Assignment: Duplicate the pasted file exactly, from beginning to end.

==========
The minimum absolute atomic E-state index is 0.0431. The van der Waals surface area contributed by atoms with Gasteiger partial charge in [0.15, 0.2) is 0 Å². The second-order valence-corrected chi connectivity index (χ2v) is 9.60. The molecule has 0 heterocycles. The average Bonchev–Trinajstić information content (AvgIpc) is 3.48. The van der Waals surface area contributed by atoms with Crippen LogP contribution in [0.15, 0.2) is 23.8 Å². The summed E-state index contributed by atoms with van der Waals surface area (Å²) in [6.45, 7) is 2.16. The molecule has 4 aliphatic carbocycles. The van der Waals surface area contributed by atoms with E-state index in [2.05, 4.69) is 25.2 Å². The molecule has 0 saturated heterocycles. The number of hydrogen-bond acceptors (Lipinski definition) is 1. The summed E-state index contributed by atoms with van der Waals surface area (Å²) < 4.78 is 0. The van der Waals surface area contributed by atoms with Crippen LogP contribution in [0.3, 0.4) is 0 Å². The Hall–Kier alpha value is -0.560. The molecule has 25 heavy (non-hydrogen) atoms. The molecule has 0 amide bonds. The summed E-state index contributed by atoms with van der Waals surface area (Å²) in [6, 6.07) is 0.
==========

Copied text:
The minimum absolute atomic E-state index is 0.0431. The van der Waals surface area contributed by atoms with Gasteiger partial charge in [0.15, 0.2) is 0 Å². The second-order valence-corrected chi connectivity index (χ2v) is 9.60. The molecule has 0 heterocycles. The average Bonchev–Trinajstić information content (AvgIpc) is 3.48. The van der Waals surface area contributed by atoms with Crippen LogP contribution in [0.15, 0.2) is 23.8 Å². The summed E-state index contributed by atoms with van der Waals surface area (Å²) in [6.45, 7) is 2.16. The molecule has 4 aliphatic carbocycles. The van der Waals surface area contributed by atoms with E-state index in [2.05, 4.69) is 25.2 Å². The molecule has 0 saturated heterocycles. The number of hydrogen-bond acceptors (Lipinski definition) is 1. The summed E-state index contributed by atoms with van der Waals surface area (Å²) < 4.78 is 0. The van der Waals surface area contributed by atoms with Crippen LogP contribution in [0.3, 0.4) is 0 Å². The Hall–Kier alpha value is -0.560. The molecule has 25 heavy (non-hydrogen) atoms. The molecule has 0 amide bonds. The summed E-state index contributed by atoms with van der Waals surface area (Å²) in [6, 6.07) is 0.